The Italian philosopher Niccolo Machiavelli wrote in his classic treatise The Prince, ‘a hectic fever, in its beginning, is difficult to recognize but easy to cure; in the course of time, it becomes easy to recognize but difficult to cure’. Five centuries later, his insightful observation remains largely true for patients with sepsis. With over 750,000 cases documented in the United States each year, severe sepsis and septic shock are among the leading causes of mortality in critically ill patients and cost the health-care system nearly $17 billion annually [1, 2]. The incidence of sepsis has increased over the last two decades, a trend likely driven by aging patient populations, the emergence of drug-resistant pathogens, and increased use of immunosuppressive drugs [3, 4]. Mortality rates remain high and range from 10 % to 50 % despite advances in critical care medicine [5, 6].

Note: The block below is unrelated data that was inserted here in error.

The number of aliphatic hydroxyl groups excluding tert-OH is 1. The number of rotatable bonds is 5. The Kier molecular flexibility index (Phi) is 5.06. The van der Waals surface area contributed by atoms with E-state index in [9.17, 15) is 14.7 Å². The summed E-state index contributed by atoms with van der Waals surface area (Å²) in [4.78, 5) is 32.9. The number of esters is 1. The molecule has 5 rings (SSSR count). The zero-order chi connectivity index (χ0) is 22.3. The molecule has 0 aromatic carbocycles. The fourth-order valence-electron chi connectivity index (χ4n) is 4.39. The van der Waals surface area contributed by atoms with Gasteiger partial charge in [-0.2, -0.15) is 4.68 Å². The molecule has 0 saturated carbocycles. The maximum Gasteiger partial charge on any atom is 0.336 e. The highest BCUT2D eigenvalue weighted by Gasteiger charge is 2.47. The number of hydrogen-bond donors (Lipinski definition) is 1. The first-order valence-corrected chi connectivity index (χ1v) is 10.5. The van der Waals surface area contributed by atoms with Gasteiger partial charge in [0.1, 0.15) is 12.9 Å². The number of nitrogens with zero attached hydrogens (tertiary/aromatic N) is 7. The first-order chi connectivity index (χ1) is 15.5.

Although our understanding of the pathophysiology of sepsis has significantly improved since the 1970s, current treatment options continue to focus primarily on antibiotics and supportive care. An influential study by Rivers and colleagues [7] in 2001 introduced a novel treatment protocol called early goal-directed therapy (EGDT), which was shown to increase survival among patients with septic shock at a single institution. The EGDT protocol comprised a set of tasks to be completed within the first 6 hours of presentation, including the placement of a central venous catheter to monitor hemodynamic variables during fluid resuscitation. Resuscitation was titrated to specific targets of central venous pressure (CVP), mean arterial pressure (MAP), and central venous oxygen saturation (ScvO2). In 2004, this approach was adopted by the international Surviving Sepsis Campaign (SSC) and incorporated into sepsis care ‘bundles’ that continue to be used in the intensive care unit (ICU) [8].